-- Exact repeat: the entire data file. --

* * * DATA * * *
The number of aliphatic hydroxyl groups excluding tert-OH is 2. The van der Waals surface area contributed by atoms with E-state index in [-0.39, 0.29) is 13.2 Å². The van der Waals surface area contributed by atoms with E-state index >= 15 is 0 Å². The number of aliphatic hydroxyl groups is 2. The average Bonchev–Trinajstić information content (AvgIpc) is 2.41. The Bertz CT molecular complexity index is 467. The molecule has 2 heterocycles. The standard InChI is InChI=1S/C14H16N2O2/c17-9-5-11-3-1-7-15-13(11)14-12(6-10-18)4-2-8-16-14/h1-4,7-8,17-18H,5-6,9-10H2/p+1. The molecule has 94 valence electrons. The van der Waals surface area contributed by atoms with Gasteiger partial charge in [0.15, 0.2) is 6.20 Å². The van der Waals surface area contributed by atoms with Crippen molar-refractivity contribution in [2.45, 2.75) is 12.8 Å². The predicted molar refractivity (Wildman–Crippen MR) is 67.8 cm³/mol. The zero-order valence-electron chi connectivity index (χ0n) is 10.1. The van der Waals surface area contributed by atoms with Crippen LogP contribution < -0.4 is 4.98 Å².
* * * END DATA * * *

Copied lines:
The number of aliphatic hydroxyl groups excluding tert-OH is 2. The van der Waals surface area contributed by atoms with E-state index in [-0.39, 0.29) is 13.2 Å². The van der Waals surface area contributed by atoms with E-state index >= 15 is 0 Å². The number of aliphatic hydroxyl groups is 2. The average Bonchev–Trinajstić information content (AvgIpc) is 2.41. The Bertz CT molecular complexity index is 467. The molecule has 2 heterocycles. The standard InChI is InChI=1S/C14H16N2O2/c17-9-5-11-3-1-7-15-13(11)14-12(6-10-18)4-2-8-16-14/h1-4,7-8,17-18H,5-6,9-10H2/p+1. The molecule has 94 valence electrons. The van der Waals surface area contributed by atoms with Gasteiger partial charge in [0.15, 0.2) is 6.20 Å². The van der Waals surface area contributed by atoms with Crippen molar-refractivity contribution in [2.45, 2.75) is 12.8 Å². The predicted molar refractivity (Wildman–Crippen MR) is 67.8 cm³/mol. The zero-order valence-electron chi connectivity index (χ0n) is 10.1. The van der Waals surface area contributed by atoms with Crippen LogP contribution < -0.4 is 4.98 Å².